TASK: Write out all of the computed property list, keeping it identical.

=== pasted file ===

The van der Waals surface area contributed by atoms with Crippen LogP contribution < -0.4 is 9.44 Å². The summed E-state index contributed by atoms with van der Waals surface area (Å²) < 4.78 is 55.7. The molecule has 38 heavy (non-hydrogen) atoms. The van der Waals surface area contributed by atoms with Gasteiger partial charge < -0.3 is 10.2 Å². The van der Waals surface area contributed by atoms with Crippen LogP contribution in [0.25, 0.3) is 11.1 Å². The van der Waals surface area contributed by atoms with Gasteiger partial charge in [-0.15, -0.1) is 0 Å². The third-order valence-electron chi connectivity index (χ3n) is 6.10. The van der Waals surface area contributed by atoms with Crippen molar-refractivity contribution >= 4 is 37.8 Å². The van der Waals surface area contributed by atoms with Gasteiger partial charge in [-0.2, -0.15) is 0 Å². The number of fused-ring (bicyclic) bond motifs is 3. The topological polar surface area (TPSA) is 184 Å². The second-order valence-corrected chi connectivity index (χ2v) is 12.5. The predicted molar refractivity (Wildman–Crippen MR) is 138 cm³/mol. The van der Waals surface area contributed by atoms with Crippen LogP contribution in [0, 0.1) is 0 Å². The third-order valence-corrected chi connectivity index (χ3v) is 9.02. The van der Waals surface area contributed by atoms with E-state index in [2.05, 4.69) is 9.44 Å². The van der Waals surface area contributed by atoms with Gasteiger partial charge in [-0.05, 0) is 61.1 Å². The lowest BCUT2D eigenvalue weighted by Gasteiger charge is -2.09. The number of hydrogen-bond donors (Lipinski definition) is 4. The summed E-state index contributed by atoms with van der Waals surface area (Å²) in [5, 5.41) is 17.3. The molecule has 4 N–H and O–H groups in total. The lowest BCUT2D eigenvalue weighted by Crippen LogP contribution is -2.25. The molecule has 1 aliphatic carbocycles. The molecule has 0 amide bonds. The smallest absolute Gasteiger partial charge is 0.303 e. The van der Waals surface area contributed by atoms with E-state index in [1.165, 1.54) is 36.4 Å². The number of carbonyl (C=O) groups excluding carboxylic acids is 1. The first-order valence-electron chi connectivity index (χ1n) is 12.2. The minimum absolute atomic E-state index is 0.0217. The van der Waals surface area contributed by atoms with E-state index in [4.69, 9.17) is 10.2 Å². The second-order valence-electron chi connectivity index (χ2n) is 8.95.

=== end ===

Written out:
The van der Waals surface area contributed by atoms with Crippen LogP contribution < -0.4 is 9.44 Å². The summed E-state index contributed by atoms with van der Waals surface area (Å²) < 4.78 is 55.7. The molecule has 38 heavy (non-hydrogen) atoms. The van der Waals surface area contributed by atoms with Gasteiger partial charge < -0.3 is 10.2 Å². The van der Waals surface area contributed by atoms with Crippen LogP contribution in [0.25, 0.3) is 11.1 Å². The van der Waals surface area contributed by atoms with Gasteiger partial charge in [-0.15, -0.1) is 0 Å². The third-order valence-electron chi connectivity index (χ3n) is 6.10. The van der Waals surface area contributed by atoms with Crippen molar-refractivity contribution >= 4 is 37.8 Å². The van der Waals surface area contributed by atoms with Gasteiger partial charge in [-0.2, -0.15) is 0 Å². The number of fused-ring (bicyclic) bond motifs is 3. The topological polar surface area (TPSA) is 184 Å². The second-order valence-corrected chi connectivity index (χ2v) is 12.5. The predicted molar refractivity (Wildman–Crippen MR) is 138 cm³/mol. The van der Waals surface area contributed by atoms with Crippen LogP contribution in [0, 0.1) is 0 Å². The third-order valence-corrected chi connectivity index (χ3v) is 9.02. The van der Waals surface area contributed by atoms with E-state index in [2.05, 4.69) is 9.44 Å². The van der Waals surface area contributed by atoms with Gasteiger partial charge in [-0.05, 0) is 61.1 Å². The lowest BCUT2D eigenvalue weighted by Gasteiger charge is -2.09. The number of hydrogen-bond donors (Lipinski definition) is 4. The summed E-state index contributed by atoms with van der Waals surface area (Å²) in [5, 5.41) is 17.3. The molecule has 4 N–H and O–H groups in total. The lowest BCUT2D eigenvalue weighted by Crippen LogP contribution is -2.25. The molecule has 1 aliphatic carbocycles. The molecule has 0 amide bonds. The smallest absolute Gasteiger partial charge is 0.303 e. The van der Waals surface area contributed by atoms with E-state index in [1.165, 1.54) is 36.4 Å². The number of carbonyl (C=O) groups excluding carboxylic acids is 1. The first-order valence-electron chi connectivity index (χ1n) is 12.2. The minimum absolute atomic E-state index is 0.0217. The van der Waals surface area contributed by atoms with E-state index in [4.69, 9.17) is 10.2 Å². The second-order valence-electron chi connectivity index (χ2n) is 8.95.